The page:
Indian Oil caters to all types of bunker fuels and lubricants required by various types of vessels operating throughout the world in the shipping industry. Bunker supplies are made at all major ports of India; Mumbai, Kandla, Vasco, Chennai, Tuticorin, Kakinada, Visakhapatnam, Kochi, New Mangalore, Kolkata, Paradip, JNPT, Port Blair and Haldia. Apart from meeting 100% bunker requirement of the Indian Navy, it also supplies bunker fuels to all major shipping and dredging companies of India. Spot requirement of different vessels calling at Indian ports are met through nominations received from local shipping agents and international bunker traders/brokers. While Indian Oil supplies Furnace Oil (FO) and High Flash High Speed Diesel (HFHSD) meeting stringent BIS specifications, it also offers the entire range of SERVO brand marine grade lubricants. Supplies are made through pipelines, barges and tank-trucks. Bunker supplies are undertaken through pipeline at specified jetties at Haldia, Vasco, Port Blair, Mangalore, Visakhapatnam, Kakinada, JNPT (Mumbai) and Chennai. Tank trucks are used for bunker supplies at Tuticorin, Paradip, Port Blair, Mangalore and Haldia. Barges are used for bunker supplies at jetties and inner anchorages at Haldia, Mumbai, Kandla, Visakhapatnam, Kochi and Chennai. Indian Oil has also started supplying Bonded 380 cst FO bunker fuel from Chennai from May 2009 as per ISO 8217: 2005 specifications. The price of this product is internationally competitive and revised on a weekly basis based on MOPS (Mean of Platts-Singapore). KeroseneKerosenes are distillate fractions of crude oil in the boiling range of 150-250°C. They are treated mainly for reducing aromatic content to increase their smoke point (height of a smokeless flame) and hydrofining to reduce sulphur content and to improve odour, colour & burning qualities (char value). Kerosene is used as a domestic fuel for heating / lighting and also for manufacture of insecticides/herbicides/fungicides to control pest, weeds and fungi. Since kerosene is less volatile than gasoline, increase in its evaporation rate in domestic burners is achieved by increasing surface area of the oil to be burned and by increasing its temperature. The two types of burners which achieve this fall into two categories namely vaporisers & atomizers. The Indian Standard governing the properties of kerosene is IS 1459: 1974 (2nd Rev).

Bulk/Industrial Fuels

In the large volume consumer segment, IndianOil’s provides complete Fuel Management Solutions to customers who require fuels in bulk and have dedicated facilities for storage and handling. These customers benefit from IndianOil’s efficient sourcing and supplies matched to their usage patterns and inventory. The optimization on and optimization of supplies is especially relevant in the light of high-energy input costs in the recent past, which is expected to continue in the future too. IndianOil’s tankages are strategically located across the country and are custom-designed to maintain low-cost supplies that can be rapidly transported through a sophisticated supply-chain management system. Whether it is an immediate need, a long-term supply contract or even setting up dedicated storage and handling facilities at your premises, IndianOil’s network is at your service. IndianOil’s marketing operations network of storage, distribution and supply hubs is backed by on-time logistics and round-the-clock after-sales service. Many institutional customers like the railways, steel plants, thermal power plants, textile mills, power plants, state transport undertakings, large corporates and fleet & logistics companies tie-up for long-term contracts backed by IndianOil’s comprehensive fuel & lubricants consultancy-a formidable expertise that IndianOil has built over nearly five decades of working with a cross-section of customers from a wide-range of industrial sectors. IndianOil’s bulk liquid fuel supply covers the complete gamut of fuels-Auto fuels, Light Diesel Oil, Low Sulphur Heavy Stock, Special Products and much more.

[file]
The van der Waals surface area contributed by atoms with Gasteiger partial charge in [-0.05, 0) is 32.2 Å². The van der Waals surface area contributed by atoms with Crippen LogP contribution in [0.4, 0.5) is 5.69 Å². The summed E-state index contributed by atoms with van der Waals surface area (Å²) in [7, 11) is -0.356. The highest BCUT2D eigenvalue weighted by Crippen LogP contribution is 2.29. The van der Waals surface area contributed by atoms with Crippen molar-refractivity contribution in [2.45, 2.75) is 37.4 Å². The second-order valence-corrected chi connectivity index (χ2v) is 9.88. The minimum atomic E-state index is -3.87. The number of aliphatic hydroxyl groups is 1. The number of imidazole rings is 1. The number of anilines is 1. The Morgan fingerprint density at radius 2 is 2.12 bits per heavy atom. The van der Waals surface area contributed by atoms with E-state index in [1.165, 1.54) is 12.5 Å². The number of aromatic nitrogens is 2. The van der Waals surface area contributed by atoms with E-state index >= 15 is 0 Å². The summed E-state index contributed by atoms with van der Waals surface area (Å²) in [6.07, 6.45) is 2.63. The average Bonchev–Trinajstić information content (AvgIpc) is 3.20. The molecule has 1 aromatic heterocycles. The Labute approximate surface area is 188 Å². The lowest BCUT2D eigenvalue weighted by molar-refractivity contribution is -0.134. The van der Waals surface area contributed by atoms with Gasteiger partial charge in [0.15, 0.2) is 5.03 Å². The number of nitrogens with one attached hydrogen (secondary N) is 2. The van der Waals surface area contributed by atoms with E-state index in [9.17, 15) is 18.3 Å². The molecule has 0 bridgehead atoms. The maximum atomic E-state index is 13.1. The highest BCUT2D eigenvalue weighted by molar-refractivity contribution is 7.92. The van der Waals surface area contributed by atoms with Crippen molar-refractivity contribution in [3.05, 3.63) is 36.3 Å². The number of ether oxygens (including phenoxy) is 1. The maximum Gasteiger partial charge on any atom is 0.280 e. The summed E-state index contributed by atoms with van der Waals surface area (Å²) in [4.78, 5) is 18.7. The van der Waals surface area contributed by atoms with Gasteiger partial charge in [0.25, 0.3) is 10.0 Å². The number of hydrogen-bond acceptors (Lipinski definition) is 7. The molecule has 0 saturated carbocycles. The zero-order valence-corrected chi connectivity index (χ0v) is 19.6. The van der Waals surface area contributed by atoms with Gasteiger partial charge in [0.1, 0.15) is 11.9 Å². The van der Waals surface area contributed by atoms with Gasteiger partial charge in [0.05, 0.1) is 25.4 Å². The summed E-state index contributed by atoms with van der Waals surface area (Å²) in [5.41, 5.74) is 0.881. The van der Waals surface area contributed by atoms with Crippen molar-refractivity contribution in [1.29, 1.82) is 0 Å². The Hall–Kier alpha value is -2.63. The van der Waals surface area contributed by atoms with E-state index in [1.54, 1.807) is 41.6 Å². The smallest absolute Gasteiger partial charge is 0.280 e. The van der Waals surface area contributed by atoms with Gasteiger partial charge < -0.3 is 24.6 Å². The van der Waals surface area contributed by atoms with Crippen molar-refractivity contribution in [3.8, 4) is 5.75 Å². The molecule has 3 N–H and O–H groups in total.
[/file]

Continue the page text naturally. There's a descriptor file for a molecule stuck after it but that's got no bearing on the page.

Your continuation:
Bitumen is a common binder used in road construction. It is principally obtained as a residual product in petroleum refineries after higher fractions like gas, petrol, kerosene and diesel, etc., are removed. Indian Standard Institution defines Bitumen as a black or dark brown non-crystalline soil or viscous material having adhesive properties derived from petroleum crude either by natural or by refinery processes. IndianOil produces bitumen from its refineries at Panipat, Mathura, Koyali, Haldia and Chennai and markets it in bulk as well as packed in steel drums. IndianOil also markets modified Bitumen CRMB and Emulsion. CRMB is produced at Panipat, Mathura, Koyali, Haldia and CPCL refineries. IndianOil markets Bitumen Emulsion by the brand name Indemul and it is produced from emulsion plants located in Haldia and Panipat refineries. CRMB and Emulsion are available both in bulk as well as in packed drums